Update: Watch the very interesting panel discussion—where the major take away point from the data and interpretation of it is that it unlikely that the country will return to a time when a majority of Americans support cannabis prohibition law enforcement.
Watch video here.
Also and maybe of far greater significance is the white paper by Brookings scholars William Galston and E.J. Dionne, Jr., The New Politics of Marijuana Legalization: Why Opinion is Changing’. It is an extraordinarily well researched and data-rich paper that well demonstrates a very large, and apparently sustainable shift in public attitude about cannabis, moving from one of great intolerance twenty-five years ago to one of seeking alternative public policies to prohibition, such as decriminalization and legalization.
I highly commend any one serious-minded about cannabis law reform to read and archive the paper.
Washington, D.C., Wednesday, May 29 from 2:00-3:30 PM (eastern), the Brookings Institute is holding its second in a series of public policy review panels examining the ever-evolving changes of cannabis laws—mainly at the state level, with little-to-no federal reforms—where state legislatures and/or voters have voted to replace prohibition laws with decriminalization, medical access to cannabis or outright legalization.
The first panel discussion in April co-sposored by Washington Office on Latin America and Brookings examined the stark changes in state law and if current federal laws allow states to in effect experiment with cannabis legalization. See Brookings white paper on state and federal conflict here.
This second panel in the series looks at the emerging public polling data, along with vote totals in states with binding initiatives, which strongly indicate a profound shift in public attitude about cannabis in favor of it’s reform and what are the political implication for federal lawmakers.
At no time in previous history is there greater public and political support for legalization than right now. This public policy series at Brookings reflects the need to cast sober and dispassionate policy analysis, coupled with acknowledgement of change in public sentiment, in the fast changing public policy realm that elected policy makers and their staff; media and academics need to be made fully aware as the country apparently morphs from seventy-five years of cannabis prohibition, to one of ‘tax-n-control’.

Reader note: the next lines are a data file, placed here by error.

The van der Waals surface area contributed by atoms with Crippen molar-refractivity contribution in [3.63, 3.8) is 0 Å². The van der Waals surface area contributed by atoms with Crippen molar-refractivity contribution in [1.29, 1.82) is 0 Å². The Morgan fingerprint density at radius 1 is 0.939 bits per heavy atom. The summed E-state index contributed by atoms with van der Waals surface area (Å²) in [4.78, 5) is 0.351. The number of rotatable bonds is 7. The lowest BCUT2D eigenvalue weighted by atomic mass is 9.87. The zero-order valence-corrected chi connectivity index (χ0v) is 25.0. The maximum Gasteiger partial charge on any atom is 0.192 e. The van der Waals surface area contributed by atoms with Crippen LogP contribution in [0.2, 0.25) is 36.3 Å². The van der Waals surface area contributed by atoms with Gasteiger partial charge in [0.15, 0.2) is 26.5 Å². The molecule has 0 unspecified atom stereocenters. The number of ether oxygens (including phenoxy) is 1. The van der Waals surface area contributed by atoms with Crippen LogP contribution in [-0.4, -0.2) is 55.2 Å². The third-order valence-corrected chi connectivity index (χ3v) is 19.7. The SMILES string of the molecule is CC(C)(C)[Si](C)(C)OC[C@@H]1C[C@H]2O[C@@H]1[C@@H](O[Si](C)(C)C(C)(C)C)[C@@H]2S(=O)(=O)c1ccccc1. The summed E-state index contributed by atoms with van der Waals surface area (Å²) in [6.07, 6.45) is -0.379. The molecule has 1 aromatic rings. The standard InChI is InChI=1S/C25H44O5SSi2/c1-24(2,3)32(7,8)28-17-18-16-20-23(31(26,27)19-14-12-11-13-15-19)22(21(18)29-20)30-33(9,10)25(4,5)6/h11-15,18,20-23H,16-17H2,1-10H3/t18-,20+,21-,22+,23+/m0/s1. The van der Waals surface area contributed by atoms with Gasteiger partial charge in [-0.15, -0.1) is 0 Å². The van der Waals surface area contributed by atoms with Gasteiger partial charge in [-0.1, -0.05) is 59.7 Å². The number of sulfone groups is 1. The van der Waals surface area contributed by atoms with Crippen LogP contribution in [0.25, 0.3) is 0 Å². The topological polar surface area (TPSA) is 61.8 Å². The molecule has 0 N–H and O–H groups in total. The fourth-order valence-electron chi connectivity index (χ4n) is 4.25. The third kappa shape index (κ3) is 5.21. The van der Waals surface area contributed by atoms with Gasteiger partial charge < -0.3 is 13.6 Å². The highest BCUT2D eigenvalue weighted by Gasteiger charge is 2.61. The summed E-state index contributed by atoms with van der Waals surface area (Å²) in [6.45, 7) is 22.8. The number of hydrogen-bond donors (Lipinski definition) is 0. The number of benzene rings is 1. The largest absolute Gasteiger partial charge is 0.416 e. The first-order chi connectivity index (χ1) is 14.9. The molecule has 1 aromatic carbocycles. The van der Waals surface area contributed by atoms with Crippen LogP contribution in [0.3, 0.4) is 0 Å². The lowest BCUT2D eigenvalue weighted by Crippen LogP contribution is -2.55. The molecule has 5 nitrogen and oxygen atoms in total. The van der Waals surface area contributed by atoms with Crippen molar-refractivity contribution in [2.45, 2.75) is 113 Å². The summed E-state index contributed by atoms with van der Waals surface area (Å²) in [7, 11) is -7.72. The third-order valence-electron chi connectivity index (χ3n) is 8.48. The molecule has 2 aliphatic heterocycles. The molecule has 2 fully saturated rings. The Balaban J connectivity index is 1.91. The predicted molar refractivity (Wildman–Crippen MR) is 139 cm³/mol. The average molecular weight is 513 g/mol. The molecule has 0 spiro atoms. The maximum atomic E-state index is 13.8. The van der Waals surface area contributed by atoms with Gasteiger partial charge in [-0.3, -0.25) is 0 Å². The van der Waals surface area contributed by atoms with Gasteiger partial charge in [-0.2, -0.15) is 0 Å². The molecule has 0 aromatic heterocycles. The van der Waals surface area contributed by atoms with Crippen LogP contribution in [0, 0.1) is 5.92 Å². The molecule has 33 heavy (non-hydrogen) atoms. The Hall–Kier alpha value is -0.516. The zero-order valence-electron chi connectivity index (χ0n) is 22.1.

If you can’t attend in person, Brookings and WOLA are making this important public panel discussion on cannabis legalization available via webcast.
From Brookings’ press release:
Last November, Colorado and Washington became the first two states to legalize marijuana, and they may not be the last: legalization now has the support of about half the country, up from 25 percent two decades ago. But legalization remains controversial among the public and contrary to federal law and policy. Is a new national consensus emerging, or a new stage of the culture war? Either way, what are the implications?
On May 29, Governance Studies at Brookings and the Washington Office on Latin America will host a public forum to discuss changing attitudes towards marijuana legalization. Brookings Senior Fellows William Galston and E.J. Dionne will present findings of a detailed study of evidence from opinion surveys, some of it newly available. Two experts on politics and public opinion will comment. After the program, speakers will take audience questions.
Panelists include: Senior Fellows at Brookings William Galston and E.J. Dionne, Jr.,; Pollster Anna Greenberg and RealClear Politics Sean Trend
Moderated by Senior Fellow at Brookings Jonathan Rauch
This event will be live webcast.
Register here for the live webcast.
Register here to attend the event in person.
Follow the conversation at #MJLegalization.